Donald Coxe – Homeicide: The Crime of the Century

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Donald Coxe’s monthly investment report, entitled “Basic Points” (subtitled “Homeicide: The Crime of the Century” for the October 2008 edition) has just been published. He is Global Portfolio strategist of BMO Financial Group and has over the years become known for his accurate analysis of the “big picture”.

Donald’s latest investment recommendations are reported in the paragraphs below, but I do recommend you also read the full report (courtesy of Commodity News and Mining Stocks).

1. Our recommended equity exposure is at or near minimum, depending on a client’s overall portfolio structure and risk tolerance. At 46% for pension funds, it is close to an absolute bottom level of 40%. At 20%, cash is at our maximum.

2. Long-term investors should not delay much longer in picking among the wounded commodity stocks on the market’s bloodied battlefield. The best of these companies are among the best the world has to offer, in terms of importance to the global economy, competitive position, balance sheets, cash flow, and management quality. At current prices, many of them sell for no more than a discounted value of their reserves in the ground, with no allowance for their balance sheet assets.

3. The agriculturals have been savaged to an astounding extent. The global food crisis has been put on hold, but it will only take one medium-sized crop failure to bring it back with even greater intensity. A relative handful of great companies has the facilities, technology, management, and distribution to mean the difference between widespread global starvation due to scarcity and excessive food prices, and enough protein production to meet the needs of a billion people escaping diets of rice bowls and bread.

4. The massacre of their stock prices means that these industries will not be able to expand their operations and create oversupplies of their products. That means they will make even higher profits in the next phase of this super-cycle.

5. One side effect of the “Midnight Massacre” is sharply lower US interest rates, due partly to the short-covering rally in the dollar and to the collapse in stock prices forcing asset reallocation. Those lower rates will mean that the millions of US mortgagors facing resets in the next twelve months should not be facing the kind of ghastly monthly carrying costs that the most bearish forecasters were predicting as little as five months ago.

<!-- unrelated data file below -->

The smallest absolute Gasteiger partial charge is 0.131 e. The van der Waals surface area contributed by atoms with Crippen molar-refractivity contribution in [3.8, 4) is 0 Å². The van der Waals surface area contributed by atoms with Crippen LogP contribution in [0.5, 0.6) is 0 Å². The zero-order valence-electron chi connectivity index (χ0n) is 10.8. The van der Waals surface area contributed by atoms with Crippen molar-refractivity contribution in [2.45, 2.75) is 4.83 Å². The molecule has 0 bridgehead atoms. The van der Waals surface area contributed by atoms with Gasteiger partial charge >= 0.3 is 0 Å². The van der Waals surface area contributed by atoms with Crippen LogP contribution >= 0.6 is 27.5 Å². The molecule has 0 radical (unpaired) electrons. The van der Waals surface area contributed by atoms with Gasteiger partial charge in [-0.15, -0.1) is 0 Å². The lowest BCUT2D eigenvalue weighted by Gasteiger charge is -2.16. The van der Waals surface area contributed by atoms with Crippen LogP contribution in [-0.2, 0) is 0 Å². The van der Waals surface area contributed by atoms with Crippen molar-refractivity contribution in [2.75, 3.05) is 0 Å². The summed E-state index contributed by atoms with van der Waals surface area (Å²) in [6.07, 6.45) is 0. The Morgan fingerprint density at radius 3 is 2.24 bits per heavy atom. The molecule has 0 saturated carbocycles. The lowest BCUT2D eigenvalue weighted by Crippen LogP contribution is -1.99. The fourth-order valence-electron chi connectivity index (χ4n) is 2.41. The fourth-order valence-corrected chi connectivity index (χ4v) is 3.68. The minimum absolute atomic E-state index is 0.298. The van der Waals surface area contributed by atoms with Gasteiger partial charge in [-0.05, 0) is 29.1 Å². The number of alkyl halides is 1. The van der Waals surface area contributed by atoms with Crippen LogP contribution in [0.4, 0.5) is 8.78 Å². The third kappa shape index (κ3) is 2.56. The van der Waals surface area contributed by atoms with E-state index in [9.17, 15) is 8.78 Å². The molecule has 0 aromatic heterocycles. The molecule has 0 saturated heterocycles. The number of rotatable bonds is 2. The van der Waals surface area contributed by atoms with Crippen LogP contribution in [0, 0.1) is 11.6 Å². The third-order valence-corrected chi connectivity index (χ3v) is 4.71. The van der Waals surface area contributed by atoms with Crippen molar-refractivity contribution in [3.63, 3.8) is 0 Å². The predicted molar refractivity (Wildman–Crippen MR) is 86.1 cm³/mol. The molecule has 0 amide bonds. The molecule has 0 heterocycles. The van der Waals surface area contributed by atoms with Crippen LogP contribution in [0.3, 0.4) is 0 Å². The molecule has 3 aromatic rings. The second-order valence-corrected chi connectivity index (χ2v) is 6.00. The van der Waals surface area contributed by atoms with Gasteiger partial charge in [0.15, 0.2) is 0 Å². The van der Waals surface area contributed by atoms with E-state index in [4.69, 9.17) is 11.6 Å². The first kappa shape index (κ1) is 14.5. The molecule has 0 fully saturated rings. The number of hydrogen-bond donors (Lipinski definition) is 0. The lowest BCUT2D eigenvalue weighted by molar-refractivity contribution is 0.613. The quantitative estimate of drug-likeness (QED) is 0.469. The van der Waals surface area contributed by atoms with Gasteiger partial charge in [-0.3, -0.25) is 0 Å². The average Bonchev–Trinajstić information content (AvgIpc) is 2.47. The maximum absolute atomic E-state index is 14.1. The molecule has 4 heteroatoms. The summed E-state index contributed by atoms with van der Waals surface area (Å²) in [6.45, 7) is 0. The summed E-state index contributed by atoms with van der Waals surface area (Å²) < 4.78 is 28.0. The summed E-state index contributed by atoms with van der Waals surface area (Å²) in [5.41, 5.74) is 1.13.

6. Commodity prices fall during recessions – but the real value of great commodity stocks does not. Why? Because recessions are devastating to smaller, undercapitalized commodity producers, and they become easy pickings for the majors once they see light at the end of the tunnel. “There’s nothing surer, the rich get rich and the poor get poorer” was a depression song, but it will doubtless have relevance as the big commodity companies survey the landscape.

7. Gold and gold-mining shares remain the best way to reduce endogenous risk within an equity portfolio. Although inflation is bound to recede for at least a few months, the amount of stimulus being injected into the global system will prove highly intoxicating once the downturn bottoms out, and gold should move to new records.

8. This “largo” phase of the commodity sonata has more tragedy in it than we expected or, indeed than most symphonies (apart from Tchaikovsky’s) have in this movement. We should have alerted clients to the rapid deterioration in the fundamentals in the prior issue of Basic Points. We tried to make up for that default in our September 19th Conference Call, which not only advised significant cutback in equity exposure, and significant increase in cash, but also cut commodity stock exposure to energy and base-metals stocks in favor of the precious petals. We believe these rebalancings should be some consolation to investors in the risky times ahead.

9. The scale of debt build-up, the scale of the complexity of assets accumulated during the late stages of the bank mania, and the scale of deleveraging mean that the level of overall endogenous economic risk is truly unknowable. We know that, with the collapse of Lehman, many hedge funds have sustained big losses subject to what could be protracted legal proceedings. Those assets may have been sold or may be overhanging the market. Never before have so many politicians and so many bankers colluded to behave so badly. We still doubt that their malefactions have created a Mama Bear market, but we’ll probably know within weeks.

Please click here for the full report.

 

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